In the presidential election campaign of 1920, Republican candidate Warren G. Harding offered voters a platform dedicated to recovery from World War I and a “return to normalcy.” Although ridiculed for inventing a new word when an old one would do just fine, Harding carried the day and was elected with 404 Electoral College votes and 60% of the popular vote.
Last week, for just the third time in a decade, the Federal Reserve took another step toward “normalcy” by raising its target for the overnight funds rate to a new range of 0.75% to 1.00%. The move was so well telegraphed and anticipated that prior to the decision, the futures market had placed a 100% probability on the Fed acting, a degree of certainty rarely seen in financial markets. Reaction was therefore subdued, with stocks, bonds and currencies responding modestly. Because markets are always focused on the next thing, attention immediately turned to when the Fed would move again. A combination of Fed comments and the internal Fed survey on the likely path of monetary policy (the so-called “dot plots”) indicate two more rate hikes this year, most likely in June and then again in the fall. This would bring the fed funds target range to between 1.25% and 1.50% by the end of 2017, levels not seen since rates plummeted below that level during the 2008 financial crisis.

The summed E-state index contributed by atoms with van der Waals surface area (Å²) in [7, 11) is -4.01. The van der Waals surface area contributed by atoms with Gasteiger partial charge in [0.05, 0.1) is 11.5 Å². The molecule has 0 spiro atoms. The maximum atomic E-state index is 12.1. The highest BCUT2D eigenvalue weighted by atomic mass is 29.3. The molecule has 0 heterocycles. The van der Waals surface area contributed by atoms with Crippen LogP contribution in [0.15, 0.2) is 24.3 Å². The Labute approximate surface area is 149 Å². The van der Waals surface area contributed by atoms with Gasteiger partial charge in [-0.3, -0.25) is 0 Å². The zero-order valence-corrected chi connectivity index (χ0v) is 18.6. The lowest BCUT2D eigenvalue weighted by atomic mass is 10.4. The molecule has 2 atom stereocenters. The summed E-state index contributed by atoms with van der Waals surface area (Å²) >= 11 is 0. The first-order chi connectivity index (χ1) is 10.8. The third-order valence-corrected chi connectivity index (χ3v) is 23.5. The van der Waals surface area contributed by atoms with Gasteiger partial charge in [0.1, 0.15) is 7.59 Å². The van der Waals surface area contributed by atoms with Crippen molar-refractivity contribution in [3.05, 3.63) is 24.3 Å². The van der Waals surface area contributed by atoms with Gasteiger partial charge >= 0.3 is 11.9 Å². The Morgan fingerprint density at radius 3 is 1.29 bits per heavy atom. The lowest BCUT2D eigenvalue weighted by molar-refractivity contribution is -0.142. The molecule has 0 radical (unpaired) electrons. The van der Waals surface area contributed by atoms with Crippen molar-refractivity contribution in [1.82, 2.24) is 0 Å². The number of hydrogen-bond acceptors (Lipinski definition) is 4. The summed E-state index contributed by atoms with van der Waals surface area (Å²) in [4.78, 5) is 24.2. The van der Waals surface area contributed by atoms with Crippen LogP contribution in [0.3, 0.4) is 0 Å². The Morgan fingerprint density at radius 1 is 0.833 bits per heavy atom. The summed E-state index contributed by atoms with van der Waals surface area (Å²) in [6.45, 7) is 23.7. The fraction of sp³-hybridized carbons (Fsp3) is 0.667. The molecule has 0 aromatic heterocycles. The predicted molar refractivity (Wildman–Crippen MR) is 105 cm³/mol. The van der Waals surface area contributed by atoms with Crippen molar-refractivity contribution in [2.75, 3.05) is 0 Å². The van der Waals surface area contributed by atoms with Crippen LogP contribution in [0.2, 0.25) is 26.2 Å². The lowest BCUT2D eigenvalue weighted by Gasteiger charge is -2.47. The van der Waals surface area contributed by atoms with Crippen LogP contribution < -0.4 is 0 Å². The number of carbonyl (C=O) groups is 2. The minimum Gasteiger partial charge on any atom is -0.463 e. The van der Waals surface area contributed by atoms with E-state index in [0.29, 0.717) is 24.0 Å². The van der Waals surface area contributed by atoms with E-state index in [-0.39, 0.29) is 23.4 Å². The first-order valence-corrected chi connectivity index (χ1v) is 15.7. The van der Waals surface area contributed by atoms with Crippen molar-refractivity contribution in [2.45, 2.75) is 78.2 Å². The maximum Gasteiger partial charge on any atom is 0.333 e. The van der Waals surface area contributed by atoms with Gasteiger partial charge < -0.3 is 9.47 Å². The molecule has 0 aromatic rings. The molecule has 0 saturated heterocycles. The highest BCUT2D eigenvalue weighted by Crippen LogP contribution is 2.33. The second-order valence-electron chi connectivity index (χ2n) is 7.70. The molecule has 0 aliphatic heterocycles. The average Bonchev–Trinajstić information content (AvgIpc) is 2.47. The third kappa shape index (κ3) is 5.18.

Conventional wisdom holds that higher interest rates are bad for stock prices (and vice versa), but reality is more nuanced than this binary distinction. What matters for stocks is not that the Fed is raising interest rates, but why. If rates are moving higher on fears of growing inflationary pressure, that tends to be bad for both stocks and bonds. If, on the other hand, rates are rising on growing confidence in the health of economic activity, that tends to be good for stocks. We believe that the Fed’s action last week was based on heightened confidence in the ongoing recovery of the labor market.
The opening paragraph of the Fed’s statement following the decision noted that “the labor market has continued to strengthen” and that the economy in general has “continued to expand at a moderate pace.” The statement acknowledged the central role that personal consumption plays in the economy and observed that “household spending has continued to rise moderately.” Inflation, on the other hand, has yet to rise to the level of concern, with the Fed stating, “inflation was little changed and continued to run somewhat below 2 percent.” That’s four uses of the word “continued” in the first paragraph of the Fed’s statement, implying that, whereas the slow unfolding of this economic expansion is a process, so, too, should be the Fed’s response to it. Hence the gradual increase in interest rates, to match the gradual expansion of economic activity.
Chairman Janet Yellen addressed a press conference following the announcement and dealt with questions on such technical matters as balance sheet normalization, reserve requirements and the Glass-Steagall Act. Her favorite question of the conference, however, was a straightforward and brief question posed by Jo Ling Kent of NBC News, who asked “what message are you trying to send consumers with this particular rate hike?”
“I think that’s a great question,” Yellen responded. “I appreciate your asking it. And the simple message is the economy’s doing well. We have confidence in the economy and its resilience to shocks.”